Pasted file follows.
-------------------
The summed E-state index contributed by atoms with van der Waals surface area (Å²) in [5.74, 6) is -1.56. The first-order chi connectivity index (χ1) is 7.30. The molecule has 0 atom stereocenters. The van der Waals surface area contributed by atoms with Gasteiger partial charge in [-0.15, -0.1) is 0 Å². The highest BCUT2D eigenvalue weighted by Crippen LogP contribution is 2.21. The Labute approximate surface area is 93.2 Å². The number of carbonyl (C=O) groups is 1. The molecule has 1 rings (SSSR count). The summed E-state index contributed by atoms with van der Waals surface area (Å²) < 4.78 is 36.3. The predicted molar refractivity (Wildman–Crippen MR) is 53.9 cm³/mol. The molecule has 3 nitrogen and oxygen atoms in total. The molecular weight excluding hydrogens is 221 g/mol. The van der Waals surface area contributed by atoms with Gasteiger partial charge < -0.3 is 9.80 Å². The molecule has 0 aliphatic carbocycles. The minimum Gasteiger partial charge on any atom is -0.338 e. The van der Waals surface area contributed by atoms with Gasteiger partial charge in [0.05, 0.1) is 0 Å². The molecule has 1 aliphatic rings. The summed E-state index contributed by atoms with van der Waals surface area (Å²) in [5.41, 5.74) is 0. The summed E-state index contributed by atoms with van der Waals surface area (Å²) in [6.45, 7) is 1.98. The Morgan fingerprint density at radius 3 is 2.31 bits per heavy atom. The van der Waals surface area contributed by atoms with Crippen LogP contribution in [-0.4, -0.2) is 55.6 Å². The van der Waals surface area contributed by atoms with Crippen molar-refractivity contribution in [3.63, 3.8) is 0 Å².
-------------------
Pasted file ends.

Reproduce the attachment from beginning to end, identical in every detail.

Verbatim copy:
The summed E-state index contributed by atoms with van der Waals surface area (Å²) in [5.74, 6) is -1.56. The first-order chi connectivity index (χ1) is 7.30. The molecule has 0 atom stereocenters. The van der Waals surface area contributed by atoms with Gasteiger partial charge in [-0.15, -0.1) is 0 Å². The highest BCUT2D eigenvalue weighted by Crippen LogP contribution is 2.21. The Labute approximate surface area is 93.2 Å². The number of carbonyl (C=O) groups is 1. The molecule has 1 rings (SSSR count). The summed E-state index contributed by atoms with van der Waals surface area (Å²) < 4.78 is 36.3. The predicted molar refractivity (Wildman–Crippen MR) is 53.9 cm³/mol. The molecule has 3 nitrogen and oxygen atoms in total. The molecular weight excluding hydrogens is 221 g/mol. The van der Waals surface area contributed by atoms with Gasteiger partial charge < -0.3 is 9.80 Å². The molecule has 0 aliphatic carbocycles. The minimum Gasteiger partial charge on any atom is -0.338 e. The van der Waals surface area contributed by atoms with Gasteiger partial charge in [0.05, 0.1) is 0 Å². The molecule has 1 aliphatic rings. The summed E-state index contributed by atoms with van der Waals surface area (Å²) in [5.41, 5.74) is 0. The summed E-state index contributed by atoms with van der Waals surface area (Å²) in [6.45, 7) is 1.98. The Morgan fingerprint density at radius 3 is 2.31 bits per heavy atom. The van der Waals surface area contributed by atoms with Crippen LogP contribution in [-0.4, -0.2) is 55.6 Å². The van der Waals surface area contributed by atoms with Crippen molar-refractivity contribution in [3.63, 3.8) is 0 Å².